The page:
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  • Writer's pictureLaura Peters

Uniting a Village: A Kitten called Peepo

Updated: Jul 6, 2022

Driving into Indus River Camp, a forty acre natural reserve nestled in the Indus River Valley of the snow capped Trans-Himalayan range near Leh, Ladakh, India, my daughter, Rebecca, and I expected a relaxing few days of yoga, hiking, monastery visiting, and great cuisine. We experienced all that as well as sharing a poignant moment with some local residents.

Indus River Camp is a place of tranquility in a spectacular setting of great physical beauty. The common room was so welcoming and relaxing that Rebecca and I felt comfortable napping there. The space also had good internet, which was a big surprise! The dining room was arranged so that conversation among diners was possible, but not required. The food was impeccable. You may read about not being able to eat the food or drink the water in India, but hosts, Mary and Niko, provided fresh world class meals made from vegetables grown on the property, as well as water potable from the taps.

I have vivid memories of the morning yoga session in the fresh air on a platform by the Indus River; the millions of stars we could see because of so few electric light in the valley; and a sunset walk along the river. I loved that the only human habitations visible from the camp were the monasteries on the jagged mountainsides. Getting nuzzled by double-humped camels at the Bactrian Camel Sanctuary had us laughing with joy. These camels are “descendants of the animals that carried goods along the silk road.”

Often when traveling it is easy to stay in the tourist bubble - the presumed safety of a hotel or resort, a boat, or tour group. Our version of travel doesn’t work that way. We like to get out and walk the neighborhoods where we stay and talk to people. The friendly local people were curious about me and Rebecca - a married woman and her daughter who were traveling together.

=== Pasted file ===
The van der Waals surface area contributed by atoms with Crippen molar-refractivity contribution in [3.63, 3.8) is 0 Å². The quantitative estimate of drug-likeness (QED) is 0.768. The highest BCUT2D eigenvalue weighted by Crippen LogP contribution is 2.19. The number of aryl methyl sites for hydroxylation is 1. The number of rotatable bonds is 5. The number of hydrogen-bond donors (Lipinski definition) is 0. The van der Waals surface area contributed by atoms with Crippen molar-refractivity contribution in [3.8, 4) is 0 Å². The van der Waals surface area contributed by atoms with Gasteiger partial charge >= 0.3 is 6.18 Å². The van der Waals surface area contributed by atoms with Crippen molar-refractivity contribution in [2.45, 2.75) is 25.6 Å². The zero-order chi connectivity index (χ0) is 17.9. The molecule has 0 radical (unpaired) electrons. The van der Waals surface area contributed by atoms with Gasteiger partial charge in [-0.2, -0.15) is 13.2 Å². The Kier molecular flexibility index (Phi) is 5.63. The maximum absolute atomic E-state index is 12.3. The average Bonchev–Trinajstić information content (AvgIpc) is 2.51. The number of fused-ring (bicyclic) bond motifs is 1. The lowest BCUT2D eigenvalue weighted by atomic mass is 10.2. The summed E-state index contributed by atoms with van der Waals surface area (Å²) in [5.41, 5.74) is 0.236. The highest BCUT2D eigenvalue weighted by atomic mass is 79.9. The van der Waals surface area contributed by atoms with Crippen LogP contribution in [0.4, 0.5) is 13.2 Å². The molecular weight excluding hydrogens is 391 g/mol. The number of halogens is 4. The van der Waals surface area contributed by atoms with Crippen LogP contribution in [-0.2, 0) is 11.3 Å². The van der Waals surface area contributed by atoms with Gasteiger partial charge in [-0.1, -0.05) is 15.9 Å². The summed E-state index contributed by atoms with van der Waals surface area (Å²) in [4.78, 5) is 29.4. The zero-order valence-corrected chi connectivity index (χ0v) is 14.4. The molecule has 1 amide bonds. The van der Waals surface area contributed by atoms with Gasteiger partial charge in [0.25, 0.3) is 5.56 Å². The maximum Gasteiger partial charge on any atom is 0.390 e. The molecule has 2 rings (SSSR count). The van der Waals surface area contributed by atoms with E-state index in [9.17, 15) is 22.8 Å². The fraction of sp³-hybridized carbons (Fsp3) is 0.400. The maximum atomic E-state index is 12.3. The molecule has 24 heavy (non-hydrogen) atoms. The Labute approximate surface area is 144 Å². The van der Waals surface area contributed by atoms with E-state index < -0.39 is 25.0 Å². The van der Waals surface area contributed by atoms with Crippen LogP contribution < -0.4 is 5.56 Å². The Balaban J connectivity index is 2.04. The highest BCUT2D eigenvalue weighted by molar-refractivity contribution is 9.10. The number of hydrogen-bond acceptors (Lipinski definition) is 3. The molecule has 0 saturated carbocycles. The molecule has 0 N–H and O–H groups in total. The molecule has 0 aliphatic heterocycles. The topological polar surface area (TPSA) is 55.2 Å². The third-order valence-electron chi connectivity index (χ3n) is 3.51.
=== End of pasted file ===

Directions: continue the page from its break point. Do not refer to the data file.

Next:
On one of our walks to town we heard a soft, plaintive, almost human cry for help. At first, we couldn’t tell where the sound was coming from. We walked back and forth along a tree lined path several times before seeing, in a filthy ditch, a small, ragged looking gray kitten. We could see that he was severely injured. Rebecca, animal lover that she is, immediately got down in the ditch and began cooing comforting words to him. We fashioned a cup so we could offer water to the little kitty. He lapped it up, though seemed almost too tired to drink.

In the midst of this, local people came along the path, curious about what we were doing. We called Niko at the camp and asked him if he could help us get the kitty to a local veterinarian.

As we waited for Niko to arrive, a man said that it was his kitty and his name was Peepo. He wasn’t interested in taking Peepo to the vet, but he did give us a cat carrier. The neighbors kept us company and we all managed to agree that we were concerned for the kitty. Empathy is a shared value in every culture. Niko arrived in his car and took off with Peepo. Rebecca and I returned to camp to wait for news.

A few hours later Niko came back from the vet with Peepo wrapped in towels, looking cleaner and better than when we first met him. He was still a very sick kitty. He was on antibiotics for the gash in his back leg that was infected. He had been exposed to the elements in that ditch for days. When I pet Peepo’s tiny head and told him how much we loved him, he purred. That he could find happiness in such a depleted state was so touching.

Before dawn the next morning, Rebecca and I had to leave for the airport. We weren’t able to say goodbye to Peepo or our fabulous hosts. Niko messaged later that evening to let us know that Peepo had died. His little body could not fight the infection. Rebecca and I wept at the loss of his life. We’ll always be glad that we took the actions that we did so that he died in comfort, with people who cared for him, rather than alone in a ditch.

Rebecca and I wanted to bring our whole family to Indus River Camp the summer of 2020, but then Covid happened. I may not get another opportunity to travel so far from home again, but even if I don’t, I’ll always remember how one little kitty brought a village in India and two American women together.


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